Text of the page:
My take: Composed largely of young actors who were part of the late HotCity Theatre, YoungLiars is certainly taking risks with this innovative first production, which decants an 18th century comedy into some colorful new bottles. "All in all," writes Steve Callahan at KDHX, "this debut promises great things from The Young Liars. It’s filled with quite wonderful style and artifice. "

Educating Rita
Photo: John Lamb
The West End Players Guild continues their 105th season with Willy Russell's comedy Educating Rita Thursday through Saturday at 8 PM and Sunday at 2 PM, February 18-21. "Frank is a tutor of English in his fifties whose disillusioned outlook on life drives him to drink and to bury himself in his books. Enter Rita, a forthright 26-year-old hairdresser who is eager to learn. After weeks of cajoling, Rita slowly wins over the very hesitant Frank with her innate insight and refusal to accept no for an answer. Their relationship as teacher and student blossoms, ultimately giving Frank a new sense of self and Rita the knowledge she so craves." There will also be a show on Thursday, February 18, at 8 PM. Performances take place at the Union Avenue Christian Church, 733 North Union at Enright in the Central West End. For more information, call 314-367-0025 or visit

My take: Looking for something uplifting amidst the vitriol and spite of contemporary politics? West End has a tonic for you in this story about learning and renewal. "Thanks to director Jan Meyer and performers Tom Kopp and Maggie Winninger," writes Mark Bretz at Ladue News, "it’s an infectiously delightful study of two people meeting at a point in their lives where one’s ascent coincides with the other’s decline, albeit risking all for a fresh look at life."

Eve Seltzer
The Presenters Dolan present Eve Seltzer: Going Back to Gaslight Square: A History of St. Louis Jazz in Song on Thursday, February 18, at 8 p.m. "Eve makes her St. Louis cabaret debut. She has performed at The Metopolitan Room, Sylvana and Jules in NYC." The performance takes place in The Emerald Room at The Monocle Bar, 4510 Manchester in The Grove neighborhood. For more information:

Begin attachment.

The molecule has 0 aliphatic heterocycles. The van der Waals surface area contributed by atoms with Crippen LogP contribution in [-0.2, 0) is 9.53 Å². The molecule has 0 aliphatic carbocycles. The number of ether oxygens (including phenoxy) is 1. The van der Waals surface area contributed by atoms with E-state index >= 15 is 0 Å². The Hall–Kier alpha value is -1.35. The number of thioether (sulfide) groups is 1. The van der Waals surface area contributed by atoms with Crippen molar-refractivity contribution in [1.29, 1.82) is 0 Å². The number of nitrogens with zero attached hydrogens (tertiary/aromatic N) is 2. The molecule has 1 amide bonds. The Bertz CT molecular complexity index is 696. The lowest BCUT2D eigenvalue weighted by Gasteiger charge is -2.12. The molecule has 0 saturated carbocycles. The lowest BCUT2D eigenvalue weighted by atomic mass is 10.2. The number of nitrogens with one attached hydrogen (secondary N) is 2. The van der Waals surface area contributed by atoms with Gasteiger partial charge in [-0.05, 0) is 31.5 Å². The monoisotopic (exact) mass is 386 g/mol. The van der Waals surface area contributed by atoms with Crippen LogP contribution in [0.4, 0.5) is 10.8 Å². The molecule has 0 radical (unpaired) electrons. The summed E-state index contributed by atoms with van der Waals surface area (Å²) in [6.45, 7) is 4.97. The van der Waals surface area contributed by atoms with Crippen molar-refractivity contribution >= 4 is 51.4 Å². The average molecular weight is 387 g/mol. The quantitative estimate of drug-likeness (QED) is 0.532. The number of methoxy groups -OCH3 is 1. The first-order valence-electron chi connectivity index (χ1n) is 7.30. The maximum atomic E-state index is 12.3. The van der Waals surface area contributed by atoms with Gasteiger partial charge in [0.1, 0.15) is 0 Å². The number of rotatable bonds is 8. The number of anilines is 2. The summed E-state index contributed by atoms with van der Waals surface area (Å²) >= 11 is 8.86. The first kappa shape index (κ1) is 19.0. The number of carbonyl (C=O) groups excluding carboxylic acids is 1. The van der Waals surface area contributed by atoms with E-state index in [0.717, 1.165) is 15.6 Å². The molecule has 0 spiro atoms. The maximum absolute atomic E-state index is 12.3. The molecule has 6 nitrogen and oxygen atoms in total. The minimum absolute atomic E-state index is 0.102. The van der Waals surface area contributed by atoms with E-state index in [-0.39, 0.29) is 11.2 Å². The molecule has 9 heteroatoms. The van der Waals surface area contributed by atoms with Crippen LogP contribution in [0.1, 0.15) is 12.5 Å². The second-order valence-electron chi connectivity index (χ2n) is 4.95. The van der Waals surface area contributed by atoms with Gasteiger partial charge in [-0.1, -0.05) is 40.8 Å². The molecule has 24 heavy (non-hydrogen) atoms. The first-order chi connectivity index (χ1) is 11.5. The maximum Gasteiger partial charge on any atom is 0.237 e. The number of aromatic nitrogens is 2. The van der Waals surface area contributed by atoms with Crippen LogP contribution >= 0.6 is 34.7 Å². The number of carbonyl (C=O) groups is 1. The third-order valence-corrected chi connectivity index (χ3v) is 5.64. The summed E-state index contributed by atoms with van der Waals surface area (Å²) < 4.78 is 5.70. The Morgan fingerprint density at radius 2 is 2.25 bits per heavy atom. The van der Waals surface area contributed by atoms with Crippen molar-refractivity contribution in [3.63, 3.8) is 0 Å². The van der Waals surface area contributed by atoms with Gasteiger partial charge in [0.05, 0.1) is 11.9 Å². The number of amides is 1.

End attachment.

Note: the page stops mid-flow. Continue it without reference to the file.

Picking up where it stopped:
My take: Eve has been jazzing it up at the Cabaret Project open mic (which I host) for quite a while now and is also, with her group Franglais, a familiar figure on the local restaurant and bar scene. So you could hardly ask for a better guide to our fair city's rich jazz scene. And the Emerald Room is a very cool cabaret space.

Gidion's Knot
Photo: John Lamb
St. Louis Actors' Studio presents Gidion's Knot through February 28 at the Gaslight Theatre, 358 North Boyle. "Over the course of a parent/teacher conference, a grieving mother and an emotionally overwhelmed primary school teacher have a fraught conversation about the tragic suicide of the mother's son, Gidion. Gidion may have been bullied severely-or he may have been an abuser. As his story is slowly uncovered, the women try to reconstruct a satisfying explanation for Gidion's act and come to terms with excruciating feelings of culpability." For more information, call 314-458-2978 or visit

My take: This appears to be a good weekend for hard-nosed dramatic examinations of big social and political issues, with both this show and the Rep's Disgraced. "Director Lee Anne Mathews has tackled the difficult script with sensitivity and a subdued confrontational approach," writes Steve Allen at Stage Door St. Louis. "It works well in easing the audience into this slippery subject matter and gives the proper amount of tension on stage. Playwright Johanna Adams has fashioned a difficult script that opens a lot of conversation about a problem that is all too often ignored- the high suicide rate among younger people." "Playwright Johnna Adams has written a compelling and riveting if also highly disturbing drama that pushes the two performers in its one act and 75 minutes to emotional exhaustion, along with the audience," writes Mark Bretz at Ladue News.